Sam, who's been at the company since she was 16, is a hard-headed manager at Fly, a family-run sportswear company in the Northwest of England. It's a growing company with a global reach, has a good image and is looking at going public on the stock market. Beginning as a market stall, and allegedly now threating the supremacy of JD Sports, it looks to be a company that's going places. So, with investors eyeing up its potential, everything needs to be in tip-top condition without any problems - on, or off, the books to dissuade those money spinning investors, and bumper payday for Fly's directors.
So when Maya, a new female HR director who has replaced the previous male director who left in strange circumstances, arrives for her first day at Fly, she soon finds herself clashing with the abrasive Sam. With that, Maya soon discovers that, far from having the friendly family run company image, there is something toxic going on in the background, with highly inappropriate office banter and late night office "meetings".
Maya's first day doesn't get any better when she is shown a security video showing staff members engaging in sex in the boardroom. After pulling Tess, one of staff members caught on video, into her office for a friendly chat she quickly finds a staff member who is not only apparently drunk at work but has suffered serious mental stress from previous work incidents. Incidents which are brushed aside by Sam, or HR has no such record of. About the only thing on the HR record for Tess is a NDA agreement. Something just doesn't feel right.
Intent on shaking up the outdated and toxic lad-culture, Maya starts looking into historic cases of misconduct, but is soon faced with stony silence and resistance from members of the team. But as Maya begins to unpick the various goings on in the workplace, dark secrets begin to emerge about a female employee, Amy, who died in mysterious circumstances after a company party some years ago.
However, when Sam arrives at work one day to find a dead body in the office reception Sam faces some tough questions from the police, and finds herself pulled in all directions: by her loyalty to the company, by her own family, by Maya, and by new revelations about the death of Amy, ten years ago.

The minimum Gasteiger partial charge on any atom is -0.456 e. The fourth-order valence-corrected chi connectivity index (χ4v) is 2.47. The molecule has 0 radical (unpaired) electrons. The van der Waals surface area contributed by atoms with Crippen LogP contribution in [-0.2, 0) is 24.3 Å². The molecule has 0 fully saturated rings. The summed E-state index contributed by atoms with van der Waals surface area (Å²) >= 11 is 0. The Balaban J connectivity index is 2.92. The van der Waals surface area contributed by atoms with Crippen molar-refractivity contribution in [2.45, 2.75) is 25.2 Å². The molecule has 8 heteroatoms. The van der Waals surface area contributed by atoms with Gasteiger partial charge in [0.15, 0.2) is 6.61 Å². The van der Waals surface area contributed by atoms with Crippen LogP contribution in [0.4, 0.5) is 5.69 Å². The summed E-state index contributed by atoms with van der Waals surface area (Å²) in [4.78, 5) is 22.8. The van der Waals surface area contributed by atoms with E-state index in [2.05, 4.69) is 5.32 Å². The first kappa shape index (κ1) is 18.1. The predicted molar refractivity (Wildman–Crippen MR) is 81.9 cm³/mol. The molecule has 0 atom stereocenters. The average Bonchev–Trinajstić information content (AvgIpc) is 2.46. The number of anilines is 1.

Two deaths, one toxic workplace. Just how culpable is the company - and more importantly, how guilty is Sam?
For a terrestially broadcasted television programme the picture is reasonable enough with a fair amount of detail. However, I felt that it was a little too washed out at times with some excessive amounts of contrast which reflected badly on some of the darker and nighttime scenes.
Never the less, images are clean and there's no sign of print damage, pixelisation or outlining from the rather average bit-rate. All in all, all pretty standard stuff for a lengthy television production requiring some good compression - or low bitrate - to fit the release onto a single DVD.
As a terrestrial television series it is hardly surprising to discover that the sound is presented as a simple 192 Kbps Dolby Digital 2.0 soundtrack. Whilst it's more than capable for the production, with the dialogue clear enough throughout, there were times where music blaired out at an annoyingly high level.
There's no need for your surround system here, your soundbar or television speakers will be more than good enough, but just don't go playing it too loud at night.
As seems to be the norm these days for television releases, the menu system is a static and silent affair. Once you get past the promo-video for Acorn's streaming service, there's the ability to view the four episodes on an individual basis whilst there's the ever welcome additional material in the form of a Behind the scenes featurette and a rather uninteresting Picture Gallery.